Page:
BMC Research Notes 12/2015; 8(1). DOI:10.1186/s13104-015-1159-z
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    ABSTRACT: Low-income, African-American smokers are less likely to have resources to aid in quitting smoking. Narrative communication may provide an enhancement to traditional smoking cessation interventions like NRT, medications, or behavioral treatments for this audience. After extensive pilot testing of stories and personal experiences with smoking cessation from African-Americans from a low-income community, we conducted a randomized control trial using stories to augment routine inpatient treatment among African-Americans at an urban Southern hospital (N = 300). Differences in smoking cessation outcomes between the intervention (stories DVD + routine clinical treatment) and control (routine clinical treatment) arms were compared using self-report and carbon monoxide measurement at 6-months. Compared to control, individuals who viewed the intervention stories DVD reported greater intentions to quit. Although continuous quitting marginally favored the intervention, our main result did not reach statistical significance (p = 0.16). Narrative communication via storytelling to promote smoking cessation among African-Americans in the South is one method to communicate smoking cessation. Results suggest this may not be sufficient as a stand-alone augmentation of routine clinical treatment for continuous smoking cessation. Smoking cessation efforts need to continually assess different means of communicating to smokers about quitting. Clinical Trials Registration: The Identifier is NCT00101491. This trial was registered January 10, 2005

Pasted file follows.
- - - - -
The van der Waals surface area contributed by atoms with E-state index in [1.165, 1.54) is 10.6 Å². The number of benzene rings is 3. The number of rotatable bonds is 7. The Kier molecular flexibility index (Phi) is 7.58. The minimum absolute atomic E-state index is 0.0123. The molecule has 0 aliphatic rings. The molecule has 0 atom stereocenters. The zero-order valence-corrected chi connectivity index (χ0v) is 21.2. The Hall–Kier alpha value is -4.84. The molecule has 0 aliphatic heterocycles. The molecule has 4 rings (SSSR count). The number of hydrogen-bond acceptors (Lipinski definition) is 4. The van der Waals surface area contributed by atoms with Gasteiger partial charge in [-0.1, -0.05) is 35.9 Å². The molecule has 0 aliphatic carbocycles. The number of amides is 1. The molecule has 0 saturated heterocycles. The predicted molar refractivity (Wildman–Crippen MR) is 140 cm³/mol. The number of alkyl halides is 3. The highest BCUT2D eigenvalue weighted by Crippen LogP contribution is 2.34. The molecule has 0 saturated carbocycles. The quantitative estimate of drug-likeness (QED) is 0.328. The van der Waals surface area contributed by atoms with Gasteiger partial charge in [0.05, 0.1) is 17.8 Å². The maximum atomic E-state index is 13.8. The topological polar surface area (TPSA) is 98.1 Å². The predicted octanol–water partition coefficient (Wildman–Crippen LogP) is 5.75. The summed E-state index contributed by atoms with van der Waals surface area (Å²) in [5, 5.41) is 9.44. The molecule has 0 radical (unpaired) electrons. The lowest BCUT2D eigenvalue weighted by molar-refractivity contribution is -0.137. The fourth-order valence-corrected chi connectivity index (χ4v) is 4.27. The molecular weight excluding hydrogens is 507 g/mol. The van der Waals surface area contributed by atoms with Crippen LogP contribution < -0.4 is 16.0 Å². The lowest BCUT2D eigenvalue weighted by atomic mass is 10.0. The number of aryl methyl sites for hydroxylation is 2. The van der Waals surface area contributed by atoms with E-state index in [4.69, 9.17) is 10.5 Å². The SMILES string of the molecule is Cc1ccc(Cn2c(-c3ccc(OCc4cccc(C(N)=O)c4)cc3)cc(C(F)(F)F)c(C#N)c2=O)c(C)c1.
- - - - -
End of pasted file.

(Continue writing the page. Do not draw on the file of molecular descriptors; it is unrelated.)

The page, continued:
BMC Research Notes 10/2015; 8(1). DOI:10.1186/s13104-015-1513-1